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The flu vaccine is the most important measure you can take to protect yourself from the flu. It is recommended for everyone aged 6 months or older unless there is a reason it should not be given. The flu vaccination is given every year in the fall. It is needed annually since it contains protection against a new set of viruses every year, plus the immunity you get from the vaccination decreases over time.
The flu vaccination is especially recommended for people who are at higher risk and those who have regular contact with people at higher risk. People at higher risk from the flu include:
Getting the flu vaccination also helps reduce the risk that you will spread the flu to others in your family and community who may be at a higher risk of serious complications. The more people who get the flu vaccination in your community, the less risk to everyone of getting the flu. This is called “herd immunity” or “community immunity”.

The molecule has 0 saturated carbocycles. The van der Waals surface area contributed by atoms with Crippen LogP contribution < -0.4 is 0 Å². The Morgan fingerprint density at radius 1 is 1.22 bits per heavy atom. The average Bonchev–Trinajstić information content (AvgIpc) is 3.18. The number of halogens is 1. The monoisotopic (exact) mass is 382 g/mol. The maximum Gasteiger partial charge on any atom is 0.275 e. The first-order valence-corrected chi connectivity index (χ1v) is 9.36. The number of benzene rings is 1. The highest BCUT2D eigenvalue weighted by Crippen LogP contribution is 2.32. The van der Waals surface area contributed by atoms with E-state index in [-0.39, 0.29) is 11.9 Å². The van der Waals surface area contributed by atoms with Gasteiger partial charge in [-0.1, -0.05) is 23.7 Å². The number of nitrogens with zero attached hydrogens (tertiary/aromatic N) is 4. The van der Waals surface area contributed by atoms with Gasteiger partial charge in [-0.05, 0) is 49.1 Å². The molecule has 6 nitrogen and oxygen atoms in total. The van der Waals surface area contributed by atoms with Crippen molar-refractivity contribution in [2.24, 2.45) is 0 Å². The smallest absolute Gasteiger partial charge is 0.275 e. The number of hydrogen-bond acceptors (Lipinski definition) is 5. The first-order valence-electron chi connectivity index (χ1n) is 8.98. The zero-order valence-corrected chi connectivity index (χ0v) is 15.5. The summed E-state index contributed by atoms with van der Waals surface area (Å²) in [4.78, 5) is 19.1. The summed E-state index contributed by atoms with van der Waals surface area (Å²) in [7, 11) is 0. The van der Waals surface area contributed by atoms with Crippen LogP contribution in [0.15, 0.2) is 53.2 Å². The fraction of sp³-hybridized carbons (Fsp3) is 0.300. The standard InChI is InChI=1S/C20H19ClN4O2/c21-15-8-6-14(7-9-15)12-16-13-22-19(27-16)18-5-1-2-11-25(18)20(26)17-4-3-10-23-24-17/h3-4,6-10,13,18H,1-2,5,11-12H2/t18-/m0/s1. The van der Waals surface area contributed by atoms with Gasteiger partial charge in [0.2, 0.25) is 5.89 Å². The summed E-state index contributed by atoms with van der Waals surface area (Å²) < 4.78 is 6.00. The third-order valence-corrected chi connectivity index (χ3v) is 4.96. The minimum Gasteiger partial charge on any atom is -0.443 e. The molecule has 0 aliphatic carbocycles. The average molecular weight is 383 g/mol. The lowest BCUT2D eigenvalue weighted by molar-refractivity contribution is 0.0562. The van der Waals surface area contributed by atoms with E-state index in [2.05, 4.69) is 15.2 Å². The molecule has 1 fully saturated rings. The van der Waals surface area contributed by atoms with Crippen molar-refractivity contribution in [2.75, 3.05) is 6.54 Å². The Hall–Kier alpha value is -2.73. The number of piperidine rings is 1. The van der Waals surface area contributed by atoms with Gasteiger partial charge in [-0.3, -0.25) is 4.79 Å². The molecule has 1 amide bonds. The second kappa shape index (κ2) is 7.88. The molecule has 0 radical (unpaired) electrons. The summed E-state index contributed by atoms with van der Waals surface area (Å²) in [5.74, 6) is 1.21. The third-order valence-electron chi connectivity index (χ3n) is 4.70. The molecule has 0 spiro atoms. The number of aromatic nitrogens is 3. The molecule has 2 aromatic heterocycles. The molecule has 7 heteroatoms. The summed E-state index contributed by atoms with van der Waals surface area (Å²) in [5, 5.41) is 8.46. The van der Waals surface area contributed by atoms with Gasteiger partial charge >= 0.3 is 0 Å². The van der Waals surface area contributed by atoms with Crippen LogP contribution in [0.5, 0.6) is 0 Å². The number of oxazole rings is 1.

Pneumonia can be a complication of getting the flu. Therefore, the flu vaccination helps reduce the risk of both the flu and pneumonia infections.
If you are pregnant, getting the flu vaccine can reduce the risk that your baby will get the flu after it is born.
In individuals aged 65 and older, the immune system response to the flu vaccination is not as strong as it is in younger people. Those aged 65 and older may get more benefit from the high-dose flu vaccination, which has four times the usual dose.
As of the 2018/19 flu season, the high-dose flu vaccine is available to seniors 65+ for free in Ontario.
Every flu season (which generally occurs in late fall and winter), a worrying number of us come down with the influenza virus. The nasty bug can cause serious, even fatal complications (not to mention the misery of a fever, chills, congestion, and body aches). To makes matters worse, there are still many dangerous misconceptions and rumors about the flu flying around. Make sure you can separate myth from truth. Arm yourself with the straight facts about the flu, the flu shot, and what you can do to avoid catching it.
Influenza (flu) and pneumonia combine to be the 7th leading cause of death in Canada1. People affected by lung conditions (e.g., chronic obstructive pulmonary disease, asthma, bronchiectasis, cystic fibrosis) are at a higher risk from flu and pneumonia infections.
One of the most effective ways to help prevent flu and pneumonia infections is with vaccinations.